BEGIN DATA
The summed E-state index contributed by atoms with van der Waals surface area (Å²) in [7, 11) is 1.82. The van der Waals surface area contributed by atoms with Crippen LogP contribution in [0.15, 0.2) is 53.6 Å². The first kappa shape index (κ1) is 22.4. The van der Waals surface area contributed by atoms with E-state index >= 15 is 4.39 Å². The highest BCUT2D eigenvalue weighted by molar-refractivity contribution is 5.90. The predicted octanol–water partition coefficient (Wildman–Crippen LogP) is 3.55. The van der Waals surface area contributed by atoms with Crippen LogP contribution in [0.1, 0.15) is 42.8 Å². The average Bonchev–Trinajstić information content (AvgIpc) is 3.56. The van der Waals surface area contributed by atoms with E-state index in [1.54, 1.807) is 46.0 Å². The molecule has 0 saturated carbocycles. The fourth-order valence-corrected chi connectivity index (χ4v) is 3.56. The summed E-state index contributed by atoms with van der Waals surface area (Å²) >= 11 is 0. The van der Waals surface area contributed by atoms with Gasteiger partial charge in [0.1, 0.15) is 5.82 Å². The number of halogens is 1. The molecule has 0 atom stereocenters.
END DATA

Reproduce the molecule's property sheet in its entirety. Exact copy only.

The summed E-state index contributed by atoms with van der Waals surface area (Å²) in [7, 11) is 1.82. The van der Waals surface area contributed by atoms with Crippen LogP contribution in [0.15, 0.2) is 53.6 Å². The first kappa shape index (κ1) is 22.4. The van der Waals surface area contributed by atoms with E-state index >= 15 is 4.39 Å². The highest BCUT2D eigenvalue weighted by molar-refractivity contribution is 5.90. The predicted octanol–water partition coefficient (Wildman–Crippen LogP) is 3.55. The van der Waals surface area contributed by atoms with Crippen LogP contribution in [0.1, 0.15) is 42.8 Å². The average Bonchev–Trinajstić information content (AvgIpc) is 3.56. The van der Waals surface area contributed by atoms with E-state index in [1.54, 1.807) is 46.0 Å². The molecule has 0 saturated carbocycles. The fourth-order valence-corrected chi connectivity index (χ4v) is 3.56. The summed E-state index contributed by atoms with van der Waals surface area (Å²) >= 11 is 0. The van der Waals surface area contributed by atoms with Gasteiger partial charge in [0.1, 0.15) is 5.82 Å². The number of halogens is 1. The molecule has 0 atom stereocenters.